Lentiviral-mediated RNA interference.

Human gene therapy (2003-01-25)
Toufik Abbas-Terki, William Blanco-Bose, Nicole Déglon, William Pralong, Patrick Aebischer

RNA interference (RNAi) is a form of posttranscriptional gene silencing mediated by short double-stranded RNA, known as small interfering RNA (siRNA). These siRNAs are capable of binding to a specific mRNA sequence and causing its degradation. The recent demonstration of a plasmid vector that directs siRNA synthesis in mammalian cells prompted us to examine the ability of lentiviral vectors to encode siRNA as a means of providing long-term gene silencing in mammalian cells. The RNA-polymerase III dependent promoter (H1-RNA promoter) was inserted in the lentiviral genome to drive the expression of a small hairpin RNA (shRNA) against enhanced green fluorescent protein (EGFP). This construct successfully silenced EGFP expression in two stable cell lines expressing this protein, as analyzed by fluorescence microscopy, flow cytometry, and Western blotting. The silencing, which is dose dependent, occurs as early as 72 hr postinfection and persists for at least 25 days postinfection. The ability of lentiviruses encoding siRNA to silence genes specifically makes it possible to take full advantage of the possibilities offered by the lentiviral vector and provides a powerful tool for gene therapy and gene function studies.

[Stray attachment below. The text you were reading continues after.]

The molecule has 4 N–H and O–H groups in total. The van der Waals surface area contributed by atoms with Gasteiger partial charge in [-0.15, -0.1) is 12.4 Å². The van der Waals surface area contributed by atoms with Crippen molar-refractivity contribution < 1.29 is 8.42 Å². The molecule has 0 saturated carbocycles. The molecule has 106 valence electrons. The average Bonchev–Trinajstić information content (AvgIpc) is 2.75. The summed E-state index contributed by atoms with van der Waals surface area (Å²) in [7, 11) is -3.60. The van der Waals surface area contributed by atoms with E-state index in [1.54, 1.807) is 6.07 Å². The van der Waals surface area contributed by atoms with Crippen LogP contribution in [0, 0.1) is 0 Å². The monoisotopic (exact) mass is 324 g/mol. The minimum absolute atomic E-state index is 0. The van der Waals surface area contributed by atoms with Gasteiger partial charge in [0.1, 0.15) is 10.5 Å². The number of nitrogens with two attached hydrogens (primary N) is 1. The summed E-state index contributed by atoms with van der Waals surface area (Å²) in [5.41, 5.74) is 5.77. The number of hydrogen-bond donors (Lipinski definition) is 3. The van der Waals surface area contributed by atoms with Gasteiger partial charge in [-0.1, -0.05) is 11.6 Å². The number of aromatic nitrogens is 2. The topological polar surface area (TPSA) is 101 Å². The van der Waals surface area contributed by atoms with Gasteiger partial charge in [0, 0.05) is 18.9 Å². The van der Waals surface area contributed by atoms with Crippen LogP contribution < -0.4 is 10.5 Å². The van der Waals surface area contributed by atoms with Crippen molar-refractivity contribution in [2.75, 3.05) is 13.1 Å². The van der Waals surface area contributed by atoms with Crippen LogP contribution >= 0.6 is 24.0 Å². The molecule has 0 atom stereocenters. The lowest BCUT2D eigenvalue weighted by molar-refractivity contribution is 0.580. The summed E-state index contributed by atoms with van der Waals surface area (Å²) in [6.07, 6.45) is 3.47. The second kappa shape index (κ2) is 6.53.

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MISSION® Lentiviral Packaging Mix, Production of replication incompetent viral particles